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DeMint And Heritage: Playing Off Each Other's Strengths

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DeMint And Heritage: Playing Off Each Other's Strengths

DeMint And Heritage: Playing Off Each Other's Strengths

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  • <iframe src="" width="100%" height="290" frameborder="0" scrolling="no" title="NPR embedded audio player">
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From NPR News, it's ALL THINGS CONSIDERED. I'm Robert Siegel.


And I'm Audie Cornish.

Senator Jim DeMint shocked Washington last week when he announced he is quitting the Senate. In the new year, DeMint will become president of a think tank, the Heritage Foundation. The barriers are crumbling between policy research and partisan advocacy. And as NPR's Peter Overby reports, the building blocks are there for DeMint to build a powerful operation with political clout.

PETER OVERBY, BYLINE: Senator DeMint was on "The Rush Limbaugh Show" last week, explaining why he decided to give up his Senate seat for the ardently conservative Heritage Foundation.


SENATOR JIM DEMINT: It was the Heritage Foundation that inspired me to run for Congress.

OVERBY: And as Heritage guided DeMint in ideology and policy, he helped to bolster the ranks of its allies. The outgoing president of Heritage, Ed Feulner, told this to Limbaugh.


ED FEULNER: First, let me give you a quick quote: Jim DeMint's combination of brilliance, principle, common sense, creativity and, above all else, courage will be an ideal fit for the conservative movement's leading think tank. You know who said that this morning? Ted Cruz.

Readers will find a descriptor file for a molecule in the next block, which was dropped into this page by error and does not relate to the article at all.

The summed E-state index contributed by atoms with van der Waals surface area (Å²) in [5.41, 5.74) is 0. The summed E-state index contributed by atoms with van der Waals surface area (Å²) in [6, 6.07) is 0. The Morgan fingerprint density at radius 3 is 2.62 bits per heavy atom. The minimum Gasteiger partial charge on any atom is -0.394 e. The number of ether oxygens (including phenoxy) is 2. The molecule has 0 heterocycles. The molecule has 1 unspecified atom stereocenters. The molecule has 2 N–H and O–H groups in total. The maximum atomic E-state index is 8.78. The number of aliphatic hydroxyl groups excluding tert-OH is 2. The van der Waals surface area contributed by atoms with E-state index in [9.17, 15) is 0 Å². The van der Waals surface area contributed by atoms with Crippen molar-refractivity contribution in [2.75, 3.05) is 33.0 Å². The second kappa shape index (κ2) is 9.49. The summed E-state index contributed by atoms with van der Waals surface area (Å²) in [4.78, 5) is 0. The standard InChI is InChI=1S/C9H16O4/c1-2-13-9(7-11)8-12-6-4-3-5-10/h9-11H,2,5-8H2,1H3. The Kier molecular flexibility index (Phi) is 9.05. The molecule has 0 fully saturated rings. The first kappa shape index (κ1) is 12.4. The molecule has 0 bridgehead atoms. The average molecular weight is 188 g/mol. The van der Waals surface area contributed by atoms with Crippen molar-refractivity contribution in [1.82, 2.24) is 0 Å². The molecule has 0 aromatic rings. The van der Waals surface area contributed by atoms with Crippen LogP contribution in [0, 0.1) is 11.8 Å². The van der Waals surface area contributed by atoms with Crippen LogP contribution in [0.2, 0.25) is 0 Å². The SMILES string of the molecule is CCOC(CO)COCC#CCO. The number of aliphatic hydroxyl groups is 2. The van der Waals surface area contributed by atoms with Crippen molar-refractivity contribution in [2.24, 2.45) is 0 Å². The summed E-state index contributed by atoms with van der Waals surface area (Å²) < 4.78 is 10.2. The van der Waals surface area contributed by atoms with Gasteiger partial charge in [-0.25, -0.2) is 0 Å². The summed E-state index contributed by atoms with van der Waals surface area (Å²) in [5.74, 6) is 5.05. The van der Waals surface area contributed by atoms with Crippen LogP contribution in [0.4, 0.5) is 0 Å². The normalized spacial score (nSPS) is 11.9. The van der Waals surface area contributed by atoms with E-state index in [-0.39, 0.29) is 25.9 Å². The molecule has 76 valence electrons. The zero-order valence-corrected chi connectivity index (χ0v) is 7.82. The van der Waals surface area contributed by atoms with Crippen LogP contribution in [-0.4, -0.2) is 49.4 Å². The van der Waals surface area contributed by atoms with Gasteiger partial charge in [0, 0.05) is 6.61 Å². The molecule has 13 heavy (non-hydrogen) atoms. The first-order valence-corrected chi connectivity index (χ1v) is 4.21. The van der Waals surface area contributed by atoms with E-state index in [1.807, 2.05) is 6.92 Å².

OVERBY: Ted Cruz is the newly elected senator from Texas. He got there by knocking off an establishment Republican in a primary last summer - something he did with help from DeMint.

DEMINT: I've never been more excited about supporting a candidate as I did Ted Cruz.

OVERBY: Up till now, DeMint has had an organization that offers more than just words: a leadership committee that backed candidates he endorsed, and this year, a superPAC allied with DeMint, which bought ads promoting Cruz.


UNIDENTIFIED MAN: When the stakes are highest, we need our most principled leaders, Ted Cruz. On July 31st, help take America back. Senate Conservatives Action is responsible for...

OVERBY: When Cruz declared victory, he said thanks, as did Senators-elect Deb Fisher of Nebraska and Jeff Flake of Arizona. In 2010, DeMint helped to elect five senators. DeMint and his organization helped ultra conservatives to take out more moderate Republicans and primaries. Now, he'll likely have to leave that behind. Heritage is a 501(c)(3) charity, and it cannot engage in electoral politics. But Heritage offers a different path to political engagement. It has an affiliated group called Heritage Action for America.

It's a 501(c)(4) social welfare organization, so it is allowed to talk about candidates. This is unusual among think tanks, which generally try to avoid the partisan combat. At Heritage, they believe the world of think tanks is changing. Vice President Michael Franc says it's because the political parties have become more ideologically pure. Franc is on the board of Heritage Action.

MIKE FRANC: The role is different. I think the kind of institutions that tend to get a little bit more attention in this new kind of world are the ones that are heavily engaged in the tactical side of the debate.

OVERBY: How much more engaged? Here's Heritage Action CEO Michael Needham in a recent video. He starts by calling President Obama's re-election devastating and then saying we are in a war.


MICHAEL NEEDHAM: In 2014, there'll be 20 Senate liberals up for re-election. A strong constitutionally conservative Senate is critical for this fight. And in 2015, with a deep bench of committed conservatives, we must choose a nominee who can best articulate our share of conservative values.

OVERBY: Heritage Action campaigned in seven races this year. Its candidates lost in five of them. But it appeared to be badly underfunded. That hasn't been so much of a problem for Jim DeMint's political operations. With his help, they raised $16 million for this year's election. Peter Overby, NPR News, Washington.

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